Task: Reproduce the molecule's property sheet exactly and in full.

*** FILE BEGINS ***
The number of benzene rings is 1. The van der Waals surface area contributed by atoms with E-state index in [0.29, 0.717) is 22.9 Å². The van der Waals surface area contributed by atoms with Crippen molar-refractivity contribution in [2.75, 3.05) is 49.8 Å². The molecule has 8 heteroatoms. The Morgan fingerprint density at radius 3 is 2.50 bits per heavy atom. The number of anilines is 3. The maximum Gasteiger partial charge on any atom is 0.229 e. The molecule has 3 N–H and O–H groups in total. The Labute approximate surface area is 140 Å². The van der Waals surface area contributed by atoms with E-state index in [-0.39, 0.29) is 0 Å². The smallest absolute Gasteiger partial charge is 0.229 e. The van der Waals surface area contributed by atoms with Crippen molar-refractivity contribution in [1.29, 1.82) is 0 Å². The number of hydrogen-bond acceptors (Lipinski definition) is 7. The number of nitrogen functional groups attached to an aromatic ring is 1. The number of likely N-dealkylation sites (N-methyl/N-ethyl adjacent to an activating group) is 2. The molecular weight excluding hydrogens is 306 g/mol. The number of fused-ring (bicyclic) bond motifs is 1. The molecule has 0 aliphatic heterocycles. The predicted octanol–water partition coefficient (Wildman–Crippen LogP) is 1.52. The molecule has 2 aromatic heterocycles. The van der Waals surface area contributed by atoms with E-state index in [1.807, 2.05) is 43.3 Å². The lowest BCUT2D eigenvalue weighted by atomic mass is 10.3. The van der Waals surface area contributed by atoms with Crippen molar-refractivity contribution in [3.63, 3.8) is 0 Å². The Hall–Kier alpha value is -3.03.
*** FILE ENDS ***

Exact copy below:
The number of benzene rings is 1. The van der Waals surface area contributed by atoms with E-state index in [0.29, 0.717) is 22.9 Å². The van der Waals surface area contributed by atoms with Crippen molar-refractivity contribution in [2.75, 3.05) is 49.8 Å². The molecule has 8 heteroatoms. The Morgan fingerprint density at radius 3 is 2.50 bits per heavy atom. The number of anilines is 3. The maximum Gasteiger partial charge on any atom is 0.229 e. The molecule has 3 N–H and O–H groups in total. The Labute approximate surface area is 140 Å². The van der Waals surface area contributed by atoms with E-state index in [-0.39, 0.29) is 0 Å². The smallest absolute Gasteiger partial charge is 0.229 e. The van der Waals surface area contributed by atoms with Crippen molar-refractivity contribution in [1.29, 1.82) is 0 Å². The number of hydrogen-bond acceptors (Lipinski definition) is 7. The number of nitrogen functional groups attached to an aromatic ring is 1. The number of likely N-dealkylation sites (N-methyl/N-ethyl adjacent to an activating group) is 2. The molecular weight excluding hydrogens is 306 g/mol. The number of fused-ring (bicyclic) bond motifs is 1. The molecule has 0 aliphatic heterocycles. The predicted octanol–water partition coefficient (Wildman–Crippen LogP) is 1.52. The molecule has 2 aromatic heterocycles. The van der Waals surface area contributed by atoms with E-state index in [1.807, 2.05) is 43.3 Å². The lowest BCUT2D eigenvalue weighted by atomic mass is 10.3. The van der Waals surface area contributed by atoms with Crippen molar-refractivity contribution in [3.63, 3.8) is 0 Å². The Hall–Kier alpha value is -3.03.